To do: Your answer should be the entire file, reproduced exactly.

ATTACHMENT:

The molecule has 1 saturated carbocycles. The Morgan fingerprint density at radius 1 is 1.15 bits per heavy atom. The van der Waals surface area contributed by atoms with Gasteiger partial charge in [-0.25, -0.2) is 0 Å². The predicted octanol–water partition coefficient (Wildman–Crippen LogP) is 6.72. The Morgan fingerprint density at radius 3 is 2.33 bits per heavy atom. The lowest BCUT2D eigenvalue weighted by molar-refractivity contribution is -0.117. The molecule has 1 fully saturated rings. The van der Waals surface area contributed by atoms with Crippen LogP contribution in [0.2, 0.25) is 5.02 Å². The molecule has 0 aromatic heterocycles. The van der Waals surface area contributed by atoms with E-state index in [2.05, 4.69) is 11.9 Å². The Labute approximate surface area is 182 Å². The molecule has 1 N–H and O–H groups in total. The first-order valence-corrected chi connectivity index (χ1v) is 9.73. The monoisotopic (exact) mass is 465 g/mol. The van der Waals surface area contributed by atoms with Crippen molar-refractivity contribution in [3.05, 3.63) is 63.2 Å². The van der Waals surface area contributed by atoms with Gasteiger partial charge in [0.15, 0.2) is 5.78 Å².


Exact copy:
The molecule has 1 saturated carbocycles. The Morgan fingerprint density at radius 1 is 1.15 bits per heavy atom. The van der Waals surface area contributed by atoms with Gasteiger partial charge in [-0.25, -0.2) is 0 Å². The predicted octanol–water partition coefficient (Wildman–Crippen LogP) is 6.72. The Morgan fingerprint density at radius 3 is 2.33 bits per heavy atom. The lowest BCUT2D eigenvalue weighted by molar-refractivity contribution is -0.117. The molecule has 1 fully saturated rings. The van der Waals surface area contributed by atoms with Crippen LogP contribution in [0.2, 0.25) is 5.02 Å². The molecule has 0 aromatic heterocycles. The van der Waals surface area contributed by atoms with E-state index in [2.05, 4.69) is 11.9 Å². The Labute approximate surface area is 182 Å². The molecule has 1 N–H and O–H groups in total. The first-order valence-corrected chi connectivity index (χ1v) is 9.73. The monoisotopic (exact) mass is 465 g/mol. The van der Waals surface area contributed by atoms with Crippen molar-refractivity contribution in [3.05, 3.63) is 63.2 Å². The van der Waals surface area contributed by atoms with Gasteiger partial charge in [0.15, 0.2) is 5.78 Å².